The risk for invasive breast cancer can be estimated quantitatively by using the Web site calculator provided by the National Institutes of Health (http://bcra.nci.nih.gov/brc/q1.htm). This calculator is based on the Gail model, which takes into account many of the risk factors previously mentioned. However, clinicians who use the Gail model should be aware of its limitations. Although the model accurately predicts the risk for cancer for groups of women, its ability to discriminate between higher and lower risk for an individual woman is limited. This limitation occurs because many women have similar, relatively low absolute risks for invasive breast cancer over 5 years, which makes discrimination among levels of risk difficult for an individual woman.

Recommendation 2: Clinicians should inform women 40 to 49 years of age about the potential benefits and harms of screening mammography.

Screening mammography for women 40 to 49 years of age is associated with both benefits and potential harms. The most important benefit of screening mammography every 1 to 2 years in women 40 to 49 years of age is a potential decrease in breast cancer mortality. A recent meta-analysis estimated the relative reduction in the breast cancer mortality rate to be 15% after 14 years of follow-up (relative risk, 0.85 [95% credible interval, 0.73 to 0.99]). An additional large randomized clinical trial of screening mammography in women 40 to 49 years of age found a similar decrease in the risk for death due to breast cancer, although the decrease did not reach statistical significance (relative risk, 0.83 [95% confidence interval, 0.66 to 1.04]). Potential risks of mammography include false-positive results, diagnosis and treatment for cancer that would not have become clinically evident during the patient's lifetime, radiation exposure, false reassurance, and procedure-associated pain. False-positive mammography can lead to increased anxiety and to feelings of increased susceptibility to breast cancer, but most studies found that anxiety resolved quickly after the evaluation.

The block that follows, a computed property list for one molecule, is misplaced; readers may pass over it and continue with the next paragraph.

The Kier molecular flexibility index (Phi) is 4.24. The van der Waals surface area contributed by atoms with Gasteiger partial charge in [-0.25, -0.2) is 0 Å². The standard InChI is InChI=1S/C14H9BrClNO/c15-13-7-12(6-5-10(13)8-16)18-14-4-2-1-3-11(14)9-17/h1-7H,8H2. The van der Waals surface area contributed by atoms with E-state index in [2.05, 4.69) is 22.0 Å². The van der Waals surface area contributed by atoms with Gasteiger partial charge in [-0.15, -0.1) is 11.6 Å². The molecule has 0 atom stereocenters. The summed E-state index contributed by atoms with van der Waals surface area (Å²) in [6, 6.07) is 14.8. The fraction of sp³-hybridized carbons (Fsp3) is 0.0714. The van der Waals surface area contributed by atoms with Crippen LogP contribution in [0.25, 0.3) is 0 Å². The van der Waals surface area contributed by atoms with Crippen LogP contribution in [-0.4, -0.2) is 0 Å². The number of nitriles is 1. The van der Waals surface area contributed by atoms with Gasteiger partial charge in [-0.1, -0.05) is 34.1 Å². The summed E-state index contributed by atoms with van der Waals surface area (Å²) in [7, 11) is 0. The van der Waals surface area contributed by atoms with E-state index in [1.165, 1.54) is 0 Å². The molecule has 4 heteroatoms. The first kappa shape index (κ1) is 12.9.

Recommendation 3: For women 40 to 49 years of age, clinicians should base screening mammography decisions on benefits and harms of screening, as well as on a woman's preferences and breast cancer risk profile.

Because the evidence shows variation in risk for breast cancer and benefits and harms of screening mammography based on an individual woman's risk profile, a personalized screening strategy based on a discussion of the benefits and potential harms of screening and an understanding of a woman's preferences will help identify those who will most benefit from screening mammography. For many women, the potential reduction in breast cancer mortality rate associated with screening mammography will outweigh other considerations. For women who do not wish to discuss the screening decision, screening mammography every 1 to 2 years in women 40 to 49 years of age is reasonable.

Important factors in the decision to undergo screening mammography are women's preferences for screening and the associated outcomes. Concerns about risks for breast cancer or its effect on quality of life will vary greatly among women. Some women may also be particularly concerned about the potential harms of screening mammography, such as false-positive mammograms and the resulting diagnostic work-up. When feasible, clinicians should explore women's concerns about breast cancer and screening mammography to help guide decision making about mammography.